Around the NFC West: Harbaugh to Moss

Coach Jim Harbaugh might be the best quarterback under contract to the San Francisco 49ers.

He'll be the one throwing to free-agent receiver Randy Moss during a tryout Monday.

"Former Colt Pro Bowl QB throwing for 49ers tomorrow," 49ers CEO Jed York tweeted Sunday night. "Just to clarify, Coach Harbaugh is turning into Capt. Comeback to throw to Randy Moss."

Harbaugh, 48, is 13 years older than Moss, but their playing careers overlapped from 1998 to 2000. Harbaugh did go to a Pro Bowl, in 1995.

Matt Barrows of the Sacramento Bee has this to say about the 49ers' potential interest in Moss: "The 6-4 veteran seems to fit a profile the 49ers are seeking. Last year in free agency, they went after big-bodied veterans Plaxico Burress and Braylon Edwards before signing Edwards to a one-year deal."

Also from Barrows: Re-signing receiver Josh Morgan appears to be a priority.

Lowell Cohn of the Santa Rosa Press-Democrat asks former 49ers assistant Fred von Appen about the bounty-related accusations former Redskins pass-rusher Dexter Manley leveled against Bill Walsh. Von Appen strongly denied the allegations, offering an explanation: "Bill lined up Russ (Francis) on the outside. He brought Russ in motion. Joe (Montana) got the snap when Russ got to Manley. Manley would rush Joe and Russ got Manley from the outside. It was unexpected and it was brilliant. You see, Manley lined up over Keith Fahnhorst. Keith wasn’t big, and found it hard to manage Manley one on one. Bill's idea was to put a big, athletic, active man (Francis) on a big, athletic, active man (Manley). And it worked. Russ was a tremendous blocker. He could get a good piece of Manley, and he spun him a little bit -- and the ball's away. After a couple of cracks, Manley became paranoid and he slowed his rush down considerably. He didn’t know if the hit was coming from the inside or the outside. That's not a bounty. That’s a scheme. The intent was not to hurt Manley. It was to manage him."

Cam Inman of the San Jose Mercury News says quarterback happenings around the NFL have limited Alex Smith's options in free agency. Noted: Smith appears to have only one intention, and that is to re-sign. I doubt he would seriously consider signing with another team.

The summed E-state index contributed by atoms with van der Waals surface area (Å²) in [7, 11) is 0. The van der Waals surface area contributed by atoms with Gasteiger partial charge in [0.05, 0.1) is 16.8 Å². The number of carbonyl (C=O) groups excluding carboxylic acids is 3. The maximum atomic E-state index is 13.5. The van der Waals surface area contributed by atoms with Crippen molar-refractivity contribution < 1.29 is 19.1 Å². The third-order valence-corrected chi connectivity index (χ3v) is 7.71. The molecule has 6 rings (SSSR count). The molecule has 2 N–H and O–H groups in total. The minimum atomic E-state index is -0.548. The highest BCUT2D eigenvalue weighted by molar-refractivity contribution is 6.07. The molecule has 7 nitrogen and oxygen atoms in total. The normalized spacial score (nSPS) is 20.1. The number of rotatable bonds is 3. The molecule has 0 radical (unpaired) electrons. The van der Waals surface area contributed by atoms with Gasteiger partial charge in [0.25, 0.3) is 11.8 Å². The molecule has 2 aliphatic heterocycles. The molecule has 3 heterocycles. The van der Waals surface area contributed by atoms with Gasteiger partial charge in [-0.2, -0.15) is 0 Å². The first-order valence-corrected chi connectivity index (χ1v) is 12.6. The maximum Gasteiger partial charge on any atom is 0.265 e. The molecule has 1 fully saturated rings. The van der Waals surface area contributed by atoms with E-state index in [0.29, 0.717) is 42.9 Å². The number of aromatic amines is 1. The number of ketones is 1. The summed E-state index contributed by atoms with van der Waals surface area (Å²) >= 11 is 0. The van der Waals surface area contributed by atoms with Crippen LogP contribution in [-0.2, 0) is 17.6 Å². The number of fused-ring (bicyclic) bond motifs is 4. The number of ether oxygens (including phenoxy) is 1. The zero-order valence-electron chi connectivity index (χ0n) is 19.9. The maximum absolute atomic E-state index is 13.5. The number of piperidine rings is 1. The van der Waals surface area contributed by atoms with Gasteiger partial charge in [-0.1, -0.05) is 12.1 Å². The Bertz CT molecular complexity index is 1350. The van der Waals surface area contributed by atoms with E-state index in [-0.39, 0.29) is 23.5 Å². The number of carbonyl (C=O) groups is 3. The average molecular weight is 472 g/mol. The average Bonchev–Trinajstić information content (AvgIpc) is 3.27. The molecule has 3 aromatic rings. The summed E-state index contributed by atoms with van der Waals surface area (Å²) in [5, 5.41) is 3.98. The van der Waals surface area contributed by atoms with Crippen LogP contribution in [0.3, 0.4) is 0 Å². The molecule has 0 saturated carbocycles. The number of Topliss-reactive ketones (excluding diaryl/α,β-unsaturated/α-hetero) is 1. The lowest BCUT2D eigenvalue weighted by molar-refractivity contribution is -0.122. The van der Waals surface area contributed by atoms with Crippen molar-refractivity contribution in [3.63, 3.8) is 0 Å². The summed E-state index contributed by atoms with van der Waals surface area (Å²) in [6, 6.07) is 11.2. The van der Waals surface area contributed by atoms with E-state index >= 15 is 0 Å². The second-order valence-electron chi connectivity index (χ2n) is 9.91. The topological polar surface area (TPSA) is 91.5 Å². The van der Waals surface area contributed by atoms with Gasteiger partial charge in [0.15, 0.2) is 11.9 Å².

Eric Branch of the San Francisco Chronicle says Smith has a strong case for earning more than Mark Sanchez is getting on a new contract.

Kent Somers of the Arizona Republic reports from Arizona Cardinals headquarters following Peyton Manning's visit there. Somers: "Manning met with Cardinals coaches, management and a few players Sunday, but it's not believed he worked out for the team. Receiver Larry Fitzgerald spent a few hours with Manning in the morning before departing for an Australian vacation. Receiver Andre Roberts arrived at the facility shortly after Fitzgerald left. Team President Michael Bidwill arrived about an hour after Manning and received some advice from a fan who yelled, 'Michael, get it done!' "

Also from Somers: a tongue-in-cheek look at what Arizona (the state) can offer Manning. Somers: "If Manning buys in the Paradise Valley area, he could carpool with his coach, Ken Whisenhunt, or his top receiver, Fitzgerald. Even if Manning chooses to drive himself, he'll find Arizona is the perfect place for him. Here in the Phoenix Metro area, drivers have a tendency to switch lanes without notice, often without looking to see if anyone is in the way. How does that help Manning? Well, if his surgically repaired neck starts to act up, he won't have to twist his body to check his blind spot before shifting lanes. The rest of us don't."

Eric D. Williams of the Tacoma News Tribune says Manning has not told the Seattle Seahawks they're out of the running for his services. Noted: The absence of a rejection does not indicate interest. Nor would the absence of an acceptance necessarily indicate rejection. At this point, however, there is simply no evidence Manning will seriously consider Seattle.

Art Thiel of Sports Press Northwest says Manning would represent an "impulse buy" for the Seahawks. Thiel: "The OL greenness was a good part of the reason they could let go a veteran QB, Matt Hasselbeck, who still had game in him, as his first season in Tennessee established. But now, the pursuit of Manning goes against the plan, because Manning is available about a year too soon for the OL to do right by him. There's a chance that all could come together at once to make the Seahawks a 12-4 team. But at 36 and a year out of football, Manning would be silly, as is often heard at the senior-special buffet line, to buy green bananas. Seattle’s interest feels like an impulse buy."

Bernie Miklasz of the St. Louis Post-Dispatch gives new Rams general manager Les Snead credit for the trade St. Louis recently worked out with Washington. Miklasz: "There could also be a twist on the other end of the transaction. What happens if Rams quarterback Sam Bradford fails to reach his potential? The Rams doubled down on Bradford, and made this deal to put more talent around him. But if Griffin takes off and Bradford tails off, no one will backslap the Rams for making a brilliant trade. No, the pundits will shred the Rams silly for sticking with Bradford and skipping the chance to take RG3. No question, this deal puts more pressure on Sam."

Jim Thomas of the St. Louis Post-Dispatch considers the Rams' options following the trade.